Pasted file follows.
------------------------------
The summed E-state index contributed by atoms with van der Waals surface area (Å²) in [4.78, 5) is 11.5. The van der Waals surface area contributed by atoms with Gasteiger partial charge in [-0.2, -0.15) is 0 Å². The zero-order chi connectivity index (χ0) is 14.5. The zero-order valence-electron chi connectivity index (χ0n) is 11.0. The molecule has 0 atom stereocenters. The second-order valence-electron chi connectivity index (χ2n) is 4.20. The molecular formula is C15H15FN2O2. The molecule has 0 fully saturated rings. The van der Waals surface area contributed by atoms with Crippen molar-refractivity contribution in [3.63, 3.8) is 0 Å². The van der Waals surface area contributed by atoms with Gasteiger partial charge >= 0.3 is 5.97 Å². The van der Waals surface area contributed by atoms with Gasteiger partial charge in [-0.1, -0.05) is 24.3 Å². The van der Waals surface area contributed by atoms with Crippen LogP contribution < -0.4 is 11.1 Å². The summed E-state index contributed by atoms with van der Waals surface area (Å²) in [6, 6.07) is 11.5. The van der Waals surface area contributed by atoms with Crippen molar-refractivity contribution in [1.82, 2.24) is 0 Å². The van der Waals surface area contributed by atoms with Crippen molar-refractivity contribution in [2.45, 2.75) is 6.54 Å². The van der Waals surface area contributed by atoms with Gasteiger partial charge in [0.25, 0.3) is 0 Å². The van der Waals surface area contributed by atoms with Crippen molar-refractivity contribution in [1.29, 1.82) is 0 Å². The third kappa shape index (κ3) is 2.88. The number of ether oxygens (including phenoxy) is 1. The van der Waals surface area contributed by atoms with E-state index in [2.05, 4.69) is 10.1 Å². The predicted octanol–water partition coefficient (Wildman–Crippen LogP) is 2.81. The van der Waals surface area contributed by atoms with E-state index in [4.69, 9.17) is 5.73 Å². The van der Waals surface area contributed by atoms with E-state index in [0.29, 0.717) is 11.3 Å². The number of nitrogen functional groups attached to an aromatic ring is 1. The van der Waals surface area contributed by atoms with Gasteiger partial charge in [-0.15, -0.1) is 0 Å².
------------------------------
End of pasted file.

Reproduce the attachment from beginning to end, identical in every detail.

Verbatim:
The summed E-state index contributed by atoms with van der Waals surface area (Å²) in [4.78, 5) is 11.5. The van der Waals surface area contributed by atoms with Gasteiger partial charge in [-0.2, -0.15) is 0 Å². The zero-order chi connectivity index (χ0) is 14.5. The zero-order valence-electron chi connectivity index (χ0n) is 11.0. The molecule has 0 atom stereocenters. The second-order valence-electron chi connectivity index (χ2n) is 4.20. The molecular formula is C15H15FN2O2. The molecule has 0 fully saturated rings. The van der Waals surface area contributed by atoms with Crippen molar-refractivity contribution in [3.63, 3.8) is 0 Å². The van der Waals surface area contributed by atoms with Gasteiger partial charge >= 0.3 is 5.97 Å². The van der Waals surface area contributed by atoms with Gasteiger partial charge in [-0.1, -0.05) is 24.3 Å². The van der Waals surface area contributed by atoms with Crippen LogP contribution < -0.4 is 11.1 Å². The summed E-state index contributed by atoms with van der Waals surface area (Å²) in [6, 6.07) is 11.5. The van der Waals surface area contributed by atoms with Crippen molar-refractivity contribution in [1.82, 2.24) is 0 Å². The van der Waals surface area contributed by atoms with Crippen molar-refractivity contribution in [2.45, 2.75) is 6.54 Å². The van der Waals surface area contributed by atoms with Gasteiger partial charge in [0.25, 0.3) is 0 Å². The van der Waals surface area contributed by atoms with Crippen molar-refractivity contribution in [1.29, 1.82) is 0 Å². The third kappa shape index (κ3) is 2.88. The number of ether oxygens (including phenoxy) is 1. The van der Waals surface area contributed by atoms with E-state index in [2.05, 4.69) is 10.1 Å². The predicted octanol–water partition coefficient (Wildman–Crippen LogP) is 2.81. The van der Waals surface area contributed by atoms with E-state index in [4.69, 9.17) is 5.73 Å². The van der Waals surface area contributed by atoms with E-state index in [0.29, 0.717) is 11.3 Å². The number of nitrogen functional groups attached to an aromatic ring is 1. The van der Waals surface area contributed by atoms with Gasteiger partial charge in [-0.15, -0.1) is 0 Å².